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Scalable and explainable legal prediction

Scalable and explainable legal prediction Legal decision-support systems have the potential to improve access to justice, administrative efficiency, and judicial consistency, but broad adoption of such systems is contingent on development of technologies with low knowledge-engineering, validation, and maintenance costs. This paper describes two approaches to an important form of legal decision support—explainable outcome prediction—that obviate both annotation of an entire decision corpus and manual processing of new cases. The first approach, which uses an attention network for prediction and attention weights to highlight salient case text, was shown to be capable of predicting decisions, but attention-weight-based text highlighting did not demonstrably improve human decision speed or accuracy in an evaluation with 61 human subjects. The second approach, termed semi-supervised case annotation for legal explanations, exploits structural and semantic regularities in case corpora to identify textual patterns that have both predictable relationships to case decisions and explanatory value. http://www.deepdyve.com/assets/images/DeepDyve-Logo-lg.png Artificial Intelligence and Law Springer Journals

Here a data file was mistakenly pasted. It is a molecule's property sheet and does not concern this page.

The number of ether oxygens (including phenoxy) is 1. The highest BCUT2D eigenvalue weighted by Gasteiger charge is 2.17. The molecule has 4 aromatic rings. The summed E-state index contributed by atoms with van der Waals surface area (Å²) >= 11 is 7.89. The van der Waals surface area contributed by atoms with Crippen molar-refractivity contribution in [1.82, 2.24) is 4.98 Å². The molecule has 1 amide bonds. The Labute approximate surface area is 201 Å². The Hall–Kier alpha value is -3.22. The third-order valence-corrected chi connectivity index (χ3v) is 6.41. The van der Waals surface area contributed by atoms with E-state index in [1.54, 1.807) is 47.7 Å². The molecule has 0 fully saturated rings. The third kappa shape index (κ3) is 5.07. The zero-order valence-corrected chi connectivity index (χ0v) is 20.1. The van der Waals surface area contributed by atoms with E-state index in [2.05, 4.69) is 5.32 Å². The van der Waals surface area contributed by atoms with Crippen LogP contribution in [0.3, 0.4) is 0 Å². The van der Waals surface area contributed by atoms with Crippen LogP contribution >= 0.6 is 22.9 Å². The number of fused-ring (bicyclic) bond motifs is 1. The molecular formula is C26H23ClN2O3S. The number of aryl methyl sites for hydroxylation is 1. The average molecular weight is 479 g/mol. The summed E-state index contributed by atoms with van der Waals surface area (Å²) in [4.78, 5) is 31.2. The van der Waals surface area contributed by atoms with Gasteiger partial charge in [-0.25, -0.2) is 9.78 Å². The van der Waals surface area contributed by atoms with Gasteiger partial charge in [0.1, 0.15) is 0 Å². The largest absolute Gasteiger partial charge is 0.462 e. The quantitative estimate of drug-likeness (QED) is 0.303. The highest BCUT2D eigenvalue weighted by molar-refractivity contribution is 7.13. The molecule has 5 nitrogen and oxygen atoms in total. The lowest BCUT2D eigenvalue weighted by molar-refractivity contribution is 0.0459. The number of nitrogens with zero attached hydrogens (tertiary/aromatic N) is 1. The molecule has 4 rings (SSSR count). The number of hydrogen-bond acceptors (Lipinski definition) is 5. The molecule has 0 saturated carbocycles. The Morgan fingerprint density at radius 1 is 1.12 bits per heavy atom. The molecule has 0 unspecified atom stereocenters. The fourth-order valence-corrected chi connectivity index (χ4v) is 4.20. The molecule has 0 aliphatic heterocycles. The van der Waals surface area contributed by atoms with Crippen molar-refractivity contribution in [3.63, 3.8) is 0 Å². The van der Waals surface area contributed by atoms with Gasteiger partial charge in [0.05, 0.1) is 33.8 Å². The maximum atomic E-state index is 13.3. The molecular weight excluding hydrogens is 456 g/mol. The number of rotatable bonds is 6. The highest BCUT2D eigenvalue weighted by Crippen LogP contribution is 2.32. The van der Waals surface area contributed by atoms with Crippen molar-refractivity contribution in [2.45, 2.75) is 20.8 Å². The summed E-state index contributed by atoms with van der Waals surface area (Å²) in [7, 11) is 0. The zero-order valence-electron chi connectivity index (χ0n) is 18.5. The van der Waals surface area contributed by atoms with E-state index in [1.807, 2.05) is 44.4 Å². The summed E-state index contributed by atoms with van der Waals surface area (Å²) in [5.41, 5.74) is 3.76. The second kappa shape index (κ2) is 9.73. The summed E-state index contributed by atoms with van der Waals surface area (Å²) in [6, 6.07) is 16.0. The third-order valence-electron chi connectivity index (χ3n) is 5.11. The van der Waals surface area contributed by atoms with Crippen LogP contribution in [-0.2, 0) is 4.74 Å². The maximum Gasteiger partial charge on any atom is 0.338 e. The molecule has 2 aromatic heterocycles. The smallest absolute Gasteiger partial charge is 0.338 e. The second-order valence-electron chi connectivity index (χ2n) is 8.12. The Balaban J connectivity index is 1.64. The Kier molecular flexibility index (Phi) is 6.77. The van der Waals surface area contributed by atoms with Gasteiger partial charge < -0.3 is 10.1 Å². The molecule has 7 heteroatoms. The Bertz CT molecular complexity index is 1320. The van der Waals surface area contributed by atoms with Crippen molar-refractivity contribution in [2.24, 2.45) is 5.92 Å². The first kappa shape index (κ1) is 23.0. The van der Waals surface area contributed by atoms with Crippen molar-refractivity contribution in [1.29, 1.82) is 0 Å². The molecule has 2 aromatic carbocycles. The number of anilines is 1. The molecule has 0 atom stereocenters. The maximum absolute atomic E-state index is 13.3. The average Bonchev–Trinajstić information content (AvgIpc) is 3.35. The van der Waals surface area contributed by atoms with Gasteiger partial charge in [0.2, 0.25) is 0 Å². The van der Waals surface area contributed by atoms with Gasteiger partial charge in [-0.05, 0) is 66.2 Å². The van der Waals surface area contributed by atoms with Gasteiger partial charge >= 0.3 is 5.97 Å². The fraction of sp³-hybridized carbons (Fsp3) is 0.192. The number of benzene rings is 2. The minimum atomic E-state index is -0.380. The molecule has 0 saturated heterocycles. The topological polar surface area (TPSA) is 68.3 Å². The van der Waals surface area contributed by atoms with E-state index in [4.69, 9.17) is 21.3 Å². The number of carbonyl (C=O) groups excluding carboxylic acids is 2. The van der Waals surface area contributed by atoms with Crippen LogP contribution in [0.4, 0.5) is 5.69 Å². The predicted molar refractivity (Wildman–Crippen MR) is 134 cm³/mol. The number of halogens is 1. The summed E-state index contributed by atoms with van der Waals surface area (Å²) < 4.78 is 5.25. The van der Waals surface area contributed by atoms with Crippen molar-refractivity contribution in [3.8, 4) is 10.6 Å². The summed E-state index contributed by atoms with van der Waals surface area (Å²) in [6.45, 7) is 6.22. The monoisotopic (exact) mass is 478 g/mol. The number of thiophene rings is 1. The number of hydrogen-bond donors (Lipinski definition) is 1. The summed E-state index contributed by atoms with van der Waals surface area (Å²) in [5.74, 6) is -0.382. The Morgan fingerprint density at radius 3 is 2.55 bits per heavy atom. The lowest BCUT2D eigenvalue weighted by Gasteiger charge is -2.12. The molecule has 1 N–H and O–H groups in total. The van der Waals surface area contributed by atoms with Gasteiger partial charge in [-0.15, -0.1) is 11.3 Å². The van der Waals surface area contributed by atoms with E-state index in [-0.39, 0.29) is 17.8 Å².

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References (56)

Publisher
Springer Journals
Copyright
Copyright © Springer Nature B.V. 2020
ISSN
0924-8463
eISSN
1572-8382
DOI
10.1007/s10506-020-09273-1
Publisher site
See Article on Publisher Site

Abstract

Legal decision-support systems have the potential to improve access to justice, administrative efficiency, and judicial consistency, but broad adoption of such systems is contingent on development of technologies with low knowledge-engineering, validation, and maintenance costs. This paper describes two approaches to an important form of legal decision support—explainable outcome prediction—that obviate both annotation of an entire decision corpus and manual processing of new cases. The first approach, which uses an attention network for prediction and attention weights to highlight salient case text, was shown to be capable of predicting decisions, but attention-weight-based text highlighting did not demonstrably improve human decision speed or accuracy in an evaluation with 61 human subjects. The second approach, termed semi-supervised case annotation for legal explanations, exploits structural and semantic regularities in case corpora to identify textual patterns that have both predictable relationships to case decisions and explanatory value.

Journal

Artificial Intelligence and LawSpringer Journals

Published: Jun 24, 2020

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